What compelled you to join the Kilimanjaro Team this year?
From my early teens, I used to take part in local social activities, and was always compelled to help support initiatives that I deemed close to my heart. During my university years, I was introduced to a local fundraising group that year in year out would help collect funds in aid of Maltese children afflicted with cancer. I went in to help during the annual marathon. It was an inspiring experience, and from there on I was hooked. Helping people in need gives me a higher sense of fulfillment. I’m also a travel junkie.
Above: KC 10 team, photo by Zigli Jonathan Borg
Some years back, I heard about the Kilimanjaro Challenge from some friends of mine. I thought it would be a wonderful opportunity to combine my will to be benevolent with my love for travel. Feeling their joy and excitement emanating whilst recalling their adventure, I resolved that this was something I should definitely get into. I was a late addition to the group. I had been initially introduced during a car wash that was being organised by members of the group. From then on, I became part of this wonderful family that is Kilimanjaro Challenge 10.
How are psychologically preparing yourselves?
Atop the rigorous physical sessions that we attend two to three times a week, we invest time in getting to know each other better, aiming to help us bond and tackle what lies ahead as a unified group. We manage to engage in discussion and events, we get to support our strengths and work on our weaknesses. In turn, this is effectively generating a sense of camaraderie within all of us. We also train with experienced mountaineers who’ve previously climbed Mount Kilimanjaro. They gives us valuable information about what to expect and where we should be heading within our training regime. We’re also being supported by the previous KC team leader, who advises us on equipment information and logistical background.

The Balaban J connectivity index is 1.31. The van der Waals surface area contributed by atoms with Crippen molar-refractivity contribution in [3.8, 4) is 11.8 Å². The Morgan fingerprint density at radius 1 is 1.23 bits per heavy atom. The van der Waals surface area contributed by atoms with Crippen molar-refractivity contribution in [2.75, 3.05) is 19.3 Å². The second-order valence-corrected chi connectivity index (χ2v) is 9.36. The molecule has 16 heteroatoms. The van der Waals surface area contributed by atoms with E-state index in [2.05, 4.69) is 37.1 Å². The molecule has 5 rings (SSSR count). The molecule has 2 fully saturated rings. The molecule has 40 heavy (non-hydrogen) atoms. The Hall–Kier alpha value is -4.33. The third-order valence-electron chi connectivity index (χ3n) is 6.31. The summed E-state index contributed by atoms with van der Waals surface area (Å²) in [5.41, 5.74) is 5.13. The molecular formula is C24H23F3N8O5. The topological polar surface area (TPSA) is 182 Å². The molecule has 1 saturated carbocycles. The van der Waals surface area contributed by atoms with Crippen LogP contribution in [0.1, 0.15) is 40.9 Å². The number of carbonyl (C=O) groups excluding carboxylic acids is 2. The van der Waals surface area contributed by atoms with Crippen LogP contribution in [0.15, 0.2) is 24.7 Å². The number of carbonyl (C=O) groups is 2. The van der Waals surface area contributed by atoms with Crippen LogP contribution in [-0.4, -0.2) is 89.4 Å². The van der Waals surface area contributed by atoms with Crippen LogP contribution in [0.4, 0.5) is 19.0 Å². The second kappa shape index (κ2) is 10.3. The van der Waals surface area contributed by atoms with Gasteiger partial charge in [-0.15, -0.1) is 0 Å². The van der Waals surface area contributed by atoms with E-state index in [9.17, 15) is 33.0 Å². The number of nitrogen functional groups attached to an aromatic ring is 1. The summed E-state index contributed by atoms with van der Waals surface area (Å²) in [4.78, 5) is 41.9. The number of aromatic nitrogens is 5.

What are your apprehensions for the journey?
First and foremost, I’m looking forward to crossing out some more countries and a new continent from my travel bucket list. I’m also quite keen to try and make acquaintances with Africa’s big five during the safari that we’ll be going on. The premise that we’ll be spending almost a whole month living as a group springs a sense of anticipation, since it could be hard to live day in day out within a group environment, suppressing personal space. According to past KC members, summit night is the epitome of the whole ascent. It’s a good share of bitter cold weather conditions, thin humid air, dark and desolate surroundings, the fear of encountering altitude sickness, all to be endured for the twelve hour approach track. Though this may sound quite terrifying, there’s always a catch linked to the hard work done.
On arrival at the summit, we should be welcomed by a spectacular sunrise over the vast African plains and the curvature of planet Earth. On top of all that, I’m mostly looking forward to go to the site where the school is going to be erected, and experience for myself the fruits of our labour. I look forward to playing with the children, speak to their parents, and observe their day-to-day lives.
If you could take one thing or person with you up the mountain, what or who would it be?
The one person I’d gladly take with me would be Nanna Salvina. She’s always concerned about all the travelling I do, my way of life and my level of sanity. Nonetheless, she’s always there to support my endeavours, although she might not agree with most of the things I end up doing. Nanna still harbours the traditional Maltese way of thought; the channel crossing to Gozo is all the travelling she’d ever dare do. I’d like to take her along to show her the beauty of this planet, as a small measure of gratitude for all the love she’s bestowed on me.